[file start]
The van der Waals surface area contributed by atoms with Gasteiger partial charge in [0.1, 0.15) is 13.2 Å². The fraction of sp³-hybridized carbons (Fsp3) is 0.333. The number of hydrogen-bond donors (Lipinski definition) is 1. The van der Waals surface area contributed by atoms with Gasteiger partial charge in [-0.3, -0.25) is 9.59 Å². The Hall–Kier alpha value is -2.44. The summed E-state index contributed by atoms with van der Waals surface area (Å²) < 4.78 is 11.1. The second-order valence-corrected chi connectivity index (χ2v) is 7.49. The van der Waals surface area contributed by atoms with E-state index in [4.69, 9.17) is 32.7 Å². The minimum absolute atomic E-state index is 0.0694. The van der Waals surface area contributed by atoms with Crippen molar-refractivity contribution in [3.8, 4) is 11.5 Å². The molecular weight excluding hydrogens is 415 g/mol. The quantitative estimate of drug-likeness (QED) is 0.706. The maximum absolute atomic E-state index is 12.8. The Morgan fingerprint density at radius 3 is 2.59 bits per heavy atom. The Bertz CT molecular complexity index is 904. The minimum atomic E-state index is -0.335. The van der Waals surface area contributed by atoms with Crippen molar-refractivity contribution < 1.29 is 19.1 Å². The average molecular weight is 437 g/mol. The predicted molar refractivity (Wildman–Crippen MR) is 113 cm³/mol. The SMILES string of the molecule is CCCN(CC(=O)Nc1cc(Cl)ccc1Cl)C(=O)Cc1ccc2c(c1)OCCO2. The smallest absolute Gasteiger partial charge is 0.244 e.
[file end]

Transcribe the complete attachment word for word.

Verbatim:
The van der Waals surface area contributed by atoms with Gasteiger partial charge in [0.1, 0.15) is 13.2 Å². The fraction of sp³-hybridized carbons (Fsp3) is 0.333. The number of hydrogen-bond donors (Lipinski definition) is 1. The van der Waals surface area contributed by atoms with Gasteiger partial charge in [-0.3, -0.25) is 9.59 Å². The Hall–Kier alpha value is -2.44. The summed E-state index contributed by atoms with van der Waals surface area (Å²) < 4.78 is 11.1. The second-order valence-corrected chi connectivity index (χ2v) is 7.49. The van der Waals surface area contributed by atoms with E-state index in [4.69, 9.17) is 32.7 Å². The minimum absolute atomic E-state index is 0.0694. The van der Waals surface area contributed by atoms with Crippen molar-refractivity contribution in [3.8, 4) is 11.5 Å². The molecular weight excluding hydrogens is 415 g/mol. The quantitative estimate of drug-likeness (QED) is 0.706. The maximum absolute atomic E-state index is 12.8. The Morgan fingerprint density at radius 3 is 2.59 bits per heavy atom. The Bertz CT molecular complexity index is 904. The minimum atomic E-state index is -0.335. The van der Waals surface area contributed by atoms with Crippen molar-refractivity contribution < 1.29 is 19.1 Å². The average molecular weight is 437 g/mol. The predicted molar refractivity (Wildman–Crippen MR) is 113 cm³/mol. The SMILES string of the molecule is CCCN(CC(=O)Nc1cc(Cl)ccc1Cl)C(=O)Cc1ccc2c(c1)OCCO2. The smallest absolute Gasteiger partial charge is 0.244 e.